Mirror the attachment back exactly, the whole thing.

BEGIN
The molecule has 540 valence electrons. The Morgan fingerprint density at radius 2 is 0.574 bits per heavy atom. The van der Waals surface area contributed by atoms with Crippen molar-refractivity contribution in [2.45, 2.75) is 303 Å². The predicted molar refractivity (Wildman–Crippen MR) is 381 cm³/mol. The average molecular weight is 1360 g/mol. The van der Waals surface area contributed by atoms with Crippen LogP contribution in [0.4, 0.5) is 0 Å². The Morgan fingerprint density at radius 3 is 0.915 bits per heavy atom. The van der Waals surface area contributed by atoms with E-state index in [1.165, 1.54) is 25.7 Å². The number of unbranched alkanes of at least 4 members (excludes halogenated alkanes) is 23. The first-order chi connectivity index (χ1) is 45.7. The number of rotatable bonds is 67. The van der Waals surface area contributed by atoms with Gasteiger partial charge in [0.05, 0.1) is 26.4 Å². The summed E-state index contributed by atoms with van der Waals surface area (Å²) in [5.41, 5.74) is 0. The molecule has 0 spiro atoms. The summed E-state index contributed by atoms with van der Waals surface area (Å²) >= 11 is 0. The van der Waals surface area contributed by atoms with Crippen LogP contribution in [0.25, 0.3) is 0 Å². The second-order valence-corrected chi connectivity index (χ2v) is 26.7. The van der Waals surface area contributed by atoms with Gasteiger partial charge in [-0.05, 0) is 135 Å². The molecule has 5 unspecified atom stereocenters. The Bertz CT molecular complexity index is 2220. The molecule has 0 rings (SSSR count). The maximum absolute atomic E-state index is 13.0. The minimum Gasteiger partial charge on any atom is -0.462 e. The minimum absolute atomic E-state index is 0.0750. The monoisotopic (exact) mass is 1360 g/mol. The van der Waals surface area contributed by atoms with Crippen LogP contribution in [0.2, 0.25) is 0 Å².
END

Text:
The molecule has 540 valence electrons. The Morgan fingerprint density at radius 2 is 0.574 bits per heavy atom. The van der Waals surface area contributed by atoms with Crippen molar-refractivity contribution in [2.45, 2.75) is 303 Å². The predicted molar refractivity (Wildman–Crippen MR) is 381 cm³/mol. The average molecular weight is 1360 g/mol. The van der Waals surface area contributed by atoms with Crippen LogP contribution in [0.4, 0.5) is 0 Å². The Morgan fingerprint density at radius 3 is 0.915 bits per heavy atom. The van der Waals surface area contributed by atoms with E-state index in [1.165, 1.54) is 25.7 Å². The number of unbranched alkanes of at least 4 members (excludes halogenated alkanes) is 23. The first-order chi connectivity index (χ1) is 45.7. The number of rotatable bonds is 67. The van der Waals surface area contributed by atoms with Gasteiger partial charge in [0.05, 0.1) is 26.4 Å². The summed E-state index contributed by atoms with van der Waals surface area (Å²) in [5.41, 5.74) is 0. The molecule has 0 spiro atoms. The summed E-state index contributed by atoms with van der Waals surface area (Å²) >= 11 is 0. The van der Waals surface area contributed by atoms with Crippen LogP contribution in [0.25, 0.3) is 0 Å². The second-order valence-corrected chi connectivity index (χ2v) is 26.7. The van der Waals surface area contributed by atoms with Gasteiger partial charge in [-0.05, 0) is 135 Å². The molecule has 5 unspecified atom stereocenters. The Bertz CT molecular complexity index is 2220. The molecule has 0 rings (SSSR count). The maximum absolute atomic E-state index is 13.0. The minimum Gasteiger partial charge on any atom is -0.462 e. The minimum absolute atomic E-state index is 0.0750. The monoisotopic (exact) mass is 1360 g/mol. The van der Waals surface area contributed by atoms with Crippen LogP contribution in [0.2, 0.25) is 0 Å².